Anas platyrhynchos domesticus (Duck) Anserinae sp. (Goose) Gallus gallus domesticus (Chicken)
    Meleagris gallopavo (Turkey)
    Farmed wildlife species affected
    (Private collections, displays or production)
    Dromaius novaeollandiae (Emu) Pavo cristatus (Peacock)
    Grus paradisea (Blue Crane) Perdicinae (Partridge) Struthio camelus (Ostrich)
    Numida meleagris (Common Guineafowl) Phasianus colchicus (Common Pheasant)
    Wild bird species affected
    Involved in transmission
    Anas clypeata (Northern Shoveler) Anser anser (Greylag Goose) Cygnus columbianus (Tundra Swan)
    Anas crecca (Common Teal) Anser brachyrhynchus (Pink-footed Goose) Cygnus cygnus (Whooper swan)
    Anas falcata (Falcated Duck) Anser fabalis (Been Goose) Cygnus olor (Mute Swan)
    Anas penelope (Eurasian Wigeon) Aythya ferina (Common Pochard) Marmaronetta angustirostris (Marbled teal)
    Anas platyrhynchos (Mallard) Aythya fuligula (Tufted Duck) Netta rufina (Red-crested Pochard)
    Anas strepera (Gadwall) Aythya nyroca (Ferruginous Pochard) Tadorna tadorna (Common Shelduck)
    Anas undulata (Yellow-billed Duck) Aythyinae or Anatinae sp. (Wild Duck)
    Anser albifrons (Greater White-fronted Goose) Bucephala clangula (Common Goldeneye)
    Accidental hosts
    Alopochen aegyptiaca (Egyptian Goose) Cygnus atratus (Black Swan) Plectopterus gambensis (Spur-winged Goose)
    Anser erythropus (Lesser white-fronted goose) Egretta garzetta (Little Egret) Plegadis falcinellus (Glossy Ibis)
    Ara cloropterus (Green and red macaw) Fulica atra (Common Coot) Ploceus velatus (Southern Masked-Weaver)
    Ardea alba (Great Egret) Gallinula chloropus (Common Moorhen) Podiceps cristatus (Great Cested Grebe)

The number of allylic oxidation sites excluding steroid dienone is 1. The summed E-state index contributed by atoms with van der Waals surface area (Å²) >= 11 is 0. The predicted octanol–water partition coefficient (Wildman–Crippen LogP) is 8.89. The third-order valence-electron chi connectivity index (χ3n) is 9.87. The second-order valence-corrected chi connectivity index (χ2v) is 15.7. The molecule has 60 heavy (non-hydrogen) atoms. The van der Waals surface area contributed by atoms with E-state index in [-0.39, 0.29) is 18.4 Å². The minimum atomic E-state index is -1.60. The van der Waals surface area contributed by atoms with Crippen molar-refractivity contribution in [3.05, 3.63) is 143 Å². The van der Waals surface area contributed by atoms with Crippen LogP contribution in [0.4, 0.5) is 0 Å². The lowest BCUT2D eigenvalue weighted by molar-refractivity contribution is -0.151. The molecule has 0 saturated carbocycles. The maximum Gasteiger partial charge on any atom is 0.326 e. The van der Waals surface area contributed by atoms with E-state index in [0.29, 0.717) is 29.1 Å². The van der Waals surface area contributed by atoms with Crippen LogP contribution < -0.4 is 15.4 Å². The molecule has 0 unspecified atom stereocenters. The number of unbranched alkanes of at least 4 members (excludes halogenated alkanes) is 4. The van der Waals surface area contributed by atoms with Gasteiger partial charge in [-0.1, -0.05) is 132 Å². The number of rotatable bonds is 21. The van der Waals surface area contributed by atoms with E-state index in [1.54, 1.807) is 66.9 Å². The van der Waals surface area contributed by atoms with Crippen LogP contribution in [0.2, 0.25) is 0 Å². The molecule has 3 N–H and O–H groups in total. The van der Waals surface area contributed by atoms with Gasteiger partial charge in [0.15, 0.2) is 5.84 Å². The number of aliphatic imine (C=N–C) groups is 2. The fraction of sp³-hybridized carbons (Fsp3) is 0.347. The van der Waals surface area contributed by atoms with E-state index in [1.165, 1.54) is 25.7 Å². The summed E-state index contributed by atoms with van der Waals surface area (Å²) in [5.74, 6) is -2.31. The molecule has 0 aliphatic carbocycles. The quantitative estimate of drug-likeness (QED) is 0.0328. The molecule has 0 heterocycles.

Ardea cinerea (Grey Heron) Grus grus (Common Crane) Recurvirostra avosetta (Pied avocet)
    Ardea melanocephala (Black-headed Heron) Grus japonensis (Red-crowned Crane) Somateria mollissima (Eider)
    Balearica regulorum (Crowned crane) Haematopus moquini (African Black Oystercatcher) Spheniscus demersus (Jackass Penguin)
    Botaurus stellaris (Eurasian bittern) Himantopus himantopus (Black-winged Stilt) Sterna hirundo (Common Tern)
    Branta canadensis (Canada Goose) Lonchura sp. (Munia) Streptopella senegalensis (Laughing Dove)
    Bubulcus ibis (Western Cattle Egret) Mycteria leucocephala (Painted Stork) Streptopella decaocto (Eurasian Collared Dove)
    Cairina moschata (Muscovy Duck) Numenius arquata (Eurasian Curlew) Sturnus vulgaris (Common Starling)
    Calidris minuta (Little stint) Numenius sp.( Curlew) Tachybaptus ruficollis (Little Grebe)
    Charadrius alexandrines (Kentish Plover) Passer domesticus (House Sparrow) Thalasseus bergii (Swift tern)
    Charadrius dubius (Little ringed plover) Pavo cristatus (Indian Peafowl) Thalasseus sandvicensis (Sandwich Tern)
    Charadrius hiaticula (Common ringed plover) Pelecanus onocrotalus (Great White Pelican) Threskiornis aethiopicus (Sacred Ibis)
    Chlidonias leucoptera (White-winged Black Tern) Pelecanus sp. (Pelican) Tringa glareola (Wood Sandpiper)
    Ciconia ciconia (White Stork) Phalacrocorax capensis (Cape Cormorant) Tringa ochropus (Green Sandpiper)
    Ciconiidae sp. (Stork) Phalacrocorax carbo (Great Cormorant) Turdus merula (Eurasian Blackbird)
    Columba guinea (African rock pigeon) Phalacrocorax pygmaeus (Pygmy Cormorant) Turdus philomelos (Song Thrush)